AS THE CFO of a communications and technology company, the subject of expenditure on emerging technology versus the business benefit it could bring is a hot topic. But what makes the subject truly interesting is who is requesting the investment in technology.
The “democratisation of IT” is truly upon us. Financially, it means my team is now geared for technological business investment cases that no longer sit solely within an IT team. Technology is no longer a dark art practised by a knowledgeable few – previously labelled the “computer geeks”. Instead, it is now more widely understood and used by the majority. This change means that decision making has become extremely difficult because many have an opinion, and solutions are funded and driven by the wider business, not necessarily a central IT decision-maker. More than ever, technology decisions must have a solid business case with a clear return on investment.
This concept sits neatly in what Gartner refers to as the “Nexus of Forces” – the idea of “mobile”, “cloud”, “social” and “information” working in unison. Whether we are ready for it or not, individual technologies have to interact and work smartly together. It is a real business issue. For our customers, for our industry and for our own business, the amassing of data and the increasing number of communications channels mean there is no option but to have them working in unison.
The technology sector is shifting all the time. This is partly due to the pace of technological change, but also because customers are becoming more demanding of their service providers, the technology they want to use and the technology they have already invested in.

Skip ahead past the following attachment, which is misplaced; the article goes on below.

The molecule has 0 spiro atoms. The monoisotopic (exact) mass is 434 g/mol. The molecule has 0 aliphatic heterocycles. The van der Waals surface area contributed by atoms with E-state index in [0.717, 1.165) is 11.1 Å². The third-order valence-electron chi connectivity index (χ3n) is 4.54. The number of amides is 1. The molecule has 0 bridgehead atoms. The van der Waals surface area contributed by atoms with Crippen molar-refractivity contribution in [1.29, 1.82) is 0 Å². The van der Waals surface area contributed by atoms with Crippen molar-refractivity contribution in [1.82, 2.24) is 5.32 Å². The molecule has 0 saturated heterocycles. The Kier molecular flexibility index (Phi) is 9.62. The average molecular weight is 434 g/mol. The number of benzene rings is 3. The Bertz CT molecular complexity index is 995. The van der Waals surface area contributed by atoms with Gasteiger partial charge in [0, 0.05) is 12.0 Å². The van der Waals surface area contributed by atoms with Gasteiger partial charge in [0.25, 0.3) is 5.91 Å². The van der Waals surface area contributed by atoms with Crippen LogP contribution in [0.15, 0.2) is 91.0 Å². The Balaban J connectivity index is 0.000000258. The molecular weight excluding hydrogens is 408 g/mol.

I witness two forces on a daily basis – the demands of the external and internal customer. Our external end-user customers – British businesses – drive our decision making for new products, and we witness the shifts in revenue attributable to the product mix, one of our key business measures. We see the emergence of technologies such as cloud computing and mobile 4G and understand we have to invest in these areas but also make these work together, as well as make them fit with existing technologies and for the benefit of the customer.
Then we have our internal demands: the decisions on how the Daisy team wants to invest in the technology mix that allows our own organisation to function. Employees aren’t necessarily location-based anymore; customer service teams interact through social media because that is how the customer can speak quickly, directly and with impact. Similarly, employees want to use their own tablets and phones rather than their company’s – hence the popularity of bring-your-own-device (BYOD).
Armed with smartphones and tablets at home and at work, everyone is now a technology user. And the technology we use as consumers has altered our views on how technology should be used in business. Daisy is no different. My role has evolved to consider the case for technology investment across the entire business: customer service software tools, led by customer services and not IT; marketing automation software, driven by a marketing team that has also developed a new website geared to a business community that wishes to browse on mobile devices rather than traditional computers.
In general, executives who work outside of the IT department have a higher comfort level with using technology and adapting to new systems than they did a decade ago. But this has also made them more demanding and more of an expert.
Demands dictate that IT and communications are viewed more holistically in an organisation. The smartphone-tablet-using customer who asks what is this week’s new technology has changed the technology landscape and is shaping the way organisations interact and forcing their hand as to the technology they choose to invest in. ?
Steve Smith, CFO of Daisy Group, recently won the UK’s Hot 20 FDs in TMT. The competition is run by BDO
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